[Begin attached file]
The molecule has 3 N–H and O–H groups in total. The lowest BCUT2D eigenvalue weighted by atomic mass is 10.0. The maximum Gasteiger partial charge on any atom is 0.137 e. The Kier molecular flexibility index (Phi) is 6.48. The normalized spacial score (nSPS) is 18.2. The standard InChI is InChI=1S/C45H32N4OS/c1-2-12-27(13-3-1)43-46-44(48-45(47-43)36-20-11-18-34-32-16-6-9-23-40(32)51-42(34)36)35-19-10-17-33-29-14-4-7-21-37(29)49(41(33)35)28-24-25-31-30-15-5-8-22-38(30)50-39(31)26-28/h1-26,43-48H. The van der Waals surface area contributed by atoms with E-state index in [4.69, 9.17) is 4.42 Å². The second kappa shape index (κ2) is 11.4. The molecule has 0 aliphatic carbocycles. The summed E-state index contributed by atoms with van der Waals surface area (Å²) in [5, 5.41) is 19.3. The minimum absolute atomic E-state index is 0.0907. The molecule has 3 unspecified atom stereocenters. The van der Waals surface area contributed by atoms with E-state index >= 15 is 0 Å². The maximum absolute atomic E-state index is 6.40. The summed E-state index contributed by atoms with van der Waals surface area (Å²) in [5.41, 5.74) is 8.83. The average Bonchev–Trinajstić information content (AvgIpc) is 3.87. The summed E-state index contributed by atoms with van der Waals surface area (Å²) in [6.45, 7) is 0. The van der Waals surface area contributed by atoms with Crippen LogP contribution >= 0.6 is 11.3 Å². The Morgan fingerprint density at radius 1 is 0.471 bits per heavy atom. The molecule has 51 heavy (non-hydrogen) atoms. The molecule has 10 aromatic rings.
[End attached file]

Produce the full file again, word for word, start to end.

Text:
The molecule has 3 N–H and O–H groups in total. The lowest BCUT2D eigenvalue weighted by atomic mass is 10.0. The maximum Gasteiger partial charge on any atom is 0.137 e. The Kier molecular flexibility index (Phi) is 6.48. The normalized spacial score (nSPS) is 18.2. The standard InChI is InChI=1S/C45H32N4OS/c1-2-12-27(13-3-1)43-46-44(48-45(47-43)36-20-11-18-34-32-16-6-9-23-40(32)51-42(34)36)35-19-10-17-33-29-14-4-7-21-37(29)49(41(33)35)28-24-25-31-30-15-5-8-22-38(30)50-39(31)26-28/h1-26,43-48H. The van der Waals surface area contributed by atoms with E-state index in [4.69, 9.17) is 4.42 Å². The second kappa shape index (κ2) is 11.4. The molecule has 0 aliphatic carbocycles. The summed E-state index contributed by atoms with van der Waals surface area (Å²) in [5, 5.41) is 19.3. The minimum absolute atomic E-state index is 0.0907. The molecule has 3 unspecified atom stereocenters. The van der Waals surface area contributed by atoms with E-state index >= 15 is 0 Å². The maximum absolute atomic E-state index is 6.40. The summed E-state index contributed by atoms with van der Waals surface area (Å²) in [5.41, 5.74) is 8.83. The average Bonchev–Trinajstić information content (AvgIpc) is 3.87. The summed E-state index contributed by atoms with van der Waals surface area (Å²) in [6.45, 7) is 0. The van der Waals surface area contributed by atoms with Crippen LogP contribution >= 0.6 is 11.3 Å². The Morgan fingerprint density at radius 1 is 0.471 bits per heavy atom. The molecule has 51 heavy (non-hydrogen) atoms. The molecule has 10 aromatic rings.